In the pages of the Daily Texan, opinion columnists Julia Zaksek and Natalie Taylor have written forcefully about the UT administration’s failure to promote friendship equity among the student body. When countries like Britain have taken the bold step of appointing a Minister of Loneliness to combat the “the sad reality of modern life,” UT’s failure to ensure that all students can enjoy the fundamental right of friendship is a moral travesty. And though the critiques and suggestions offered by Zaksek and Taylor are steps in the right direction, it’s not clear that they go far enough.
Plan II promises a tight-knit “school within a school” but delivers a hollow facade of community, argues Julie Zaksek in her April 2019 piece. In the face of this failure, “Plan II program directors need to take an active role in creating and facilitating events that foster the community students were promised,” state Zaksek. Unfortunately, the suggestions she offers for such events are the same milquetoast affairs that have been tried for years: social mixers, class retreats, and on-campus events.
Natalie Taylor offers an equally bleak view of the student experience in UT dining halls: isolating spaces where most of the students are just “feeling so lonesome and depressed” and where ear thimbles, ahem, excuse me, AirPods and iPhones provide an escape from the awkwardness of human interaction.
Taylor’s suggested remedy to this post-modern alienation hellscape full of (i)phonies: conversation starters on each table in UT’s dining halls.
Conversation starters? Seriously!? To quote Kourtney Kardashian “[Natalie], there’s people that are dying.” And you want to stop at conversation starters!?
A recent meta-analysis of 70 scientific publications on loneliness has found that being lonely increases your likelihood of mortality by 26%. Other publications have linked loneliness to a weakened immune system and insomnia. In other words, loneliness lurks the dorms and dining halls of UT, slowly killing our students.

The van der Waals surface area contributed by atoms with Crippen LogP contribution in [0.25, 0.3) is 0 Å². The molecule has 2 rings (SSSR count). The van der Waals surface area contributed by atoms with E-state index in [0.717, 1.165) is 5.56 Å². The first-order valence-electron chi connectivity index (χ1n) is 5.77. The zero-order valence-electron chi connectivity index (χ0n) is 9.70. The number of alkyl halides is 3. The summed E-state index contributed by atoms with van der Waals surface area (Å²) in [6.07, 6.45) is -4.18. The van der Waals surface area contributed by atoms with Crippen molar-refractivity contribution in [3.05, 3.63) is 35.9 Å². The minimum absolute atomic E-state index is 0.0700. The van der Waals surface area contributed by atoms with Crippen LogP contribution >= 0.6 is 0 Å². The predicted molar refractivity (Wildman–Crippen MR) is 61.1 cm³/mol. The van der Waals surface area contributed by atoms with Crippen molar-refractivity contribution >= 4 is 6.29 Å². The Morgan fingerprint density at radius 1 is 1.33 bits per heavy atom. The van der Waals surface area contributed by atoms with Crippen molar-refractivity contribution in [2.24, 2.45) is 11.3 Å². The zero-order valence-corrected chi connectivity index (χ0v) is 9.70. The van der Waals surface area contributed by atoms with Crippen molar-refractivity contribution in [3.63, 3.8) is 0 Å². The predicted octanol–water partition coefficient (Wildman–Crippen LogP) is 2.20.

It is time to face the brutal truth. As history demonstrates, extreme threats call for even more extreme reactions: UT must institute a policy of friendship Fortnite on campus.
The concept is simple and borrows much from the popular video game. One day each month, students on campus will hear a horn sound, after which UT’s administrators will join hands encircling the campus (we have more than enough administrators to make this work). Over the course of the day, the administrators will slowly tighten the circle, forcing the students into ever-greater physical proximity and increasing their opportunities for authentic social interactions.
As discussed above, the threat of loneliness is dire, so it makes sense that the stakes of friendship Fortnite should be equally high. To escape the circle, students will need to prove that they have made a new friend (administrators will, of course, have to conduct a thorough review of both students’ social media accounts to ensure that they were not already friends). Those friendless few who remain in the circle at the end of the day will be given the choice of immediate expulsion or being transformed into an albino squirrel as a sacrifice to the greater good.
It is time to stop with the niceties, the politics of normalcy that surround the debate about loneliness on campus. We must learn from our own experience when dealing with this problem. As all of us can surely agree from our experience at UT orientation, if students cannot be authentic on their own, we must create contrived events that foster authenticity and force them to attend.